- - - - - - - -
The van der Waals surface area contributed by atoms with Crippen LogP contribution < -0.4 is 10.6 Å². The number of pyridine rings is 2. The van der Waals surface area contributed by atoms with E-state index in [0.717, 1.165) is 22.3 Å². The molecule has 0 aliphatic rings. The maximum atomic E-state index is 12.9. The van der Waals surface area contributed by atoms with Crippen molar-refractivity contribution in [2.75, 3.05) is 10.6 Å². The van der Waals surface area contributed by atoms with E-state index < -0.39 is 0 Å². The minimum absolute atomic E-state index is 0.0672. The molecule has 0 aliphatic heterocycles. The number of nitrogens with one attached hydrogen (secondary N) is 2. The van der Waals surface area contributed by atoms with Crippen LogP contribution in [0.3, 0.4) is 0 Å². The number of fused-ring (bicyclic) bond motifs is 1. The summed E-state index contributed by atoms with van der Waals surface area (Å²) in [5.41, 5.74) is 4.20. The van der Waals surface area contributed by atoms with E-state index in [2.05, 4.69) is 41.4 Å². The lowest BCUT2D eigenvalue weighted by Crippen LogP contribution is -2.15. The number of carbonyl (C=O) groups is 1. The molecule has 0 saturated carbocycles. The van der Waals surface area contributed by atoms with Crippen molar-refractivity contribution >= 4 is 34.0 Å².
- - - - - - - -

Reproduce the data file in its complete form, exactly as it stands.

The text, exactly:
The van der Waals surface area contributed by atoms with Crippen LogP contribution < -0.4 is 10.6 Å². The number of pyridine rings is 2. The van der Waals surface area contributed by atoms with E-state index in [0.717, 1.165) is 22.3 Å². The molecule has 0 aliphatic rings. The maximum atomic E-state index is 12.9. The van der Waals surface area contributed by atoms with Crippen molar-refractivity contribution in [2.75, 3.05) is 10.6 Å². The van der Waals surface area contributed by atoms with E-state index < -0.39 is 0 Å². The minimum absolute atomic E-state index is 0.0672. The molecule has 0 aliphatic heterocycles. The number of nitrogens with one attached hydrogen (secondary N) is 2. The van der Waals surface area contributed by atoms with Crippen LogP contribution in [0.3, 0.4) is 0 Å². The number of fused-ring (bicyclic) bond motifs is 1. The summed E-state index contributed by atoms with van der Waals surface area (Å²) in [5.41, 5.74) is 4.20. The van der Waals surface area contributed by atoms with E-state index in [2.05, 4.69) is 41.4 Å². The lowest BCUT2D eigenvalue weighted by Crippen LogP contribution is -2.15. The number of carbonyl (C=O) groups is 1. The molecule has 0 saturated carbocycles. The van der Waals surface area contributed by atoms with Crippen molar-refractivity contribution >= 4 is 34.0 Å².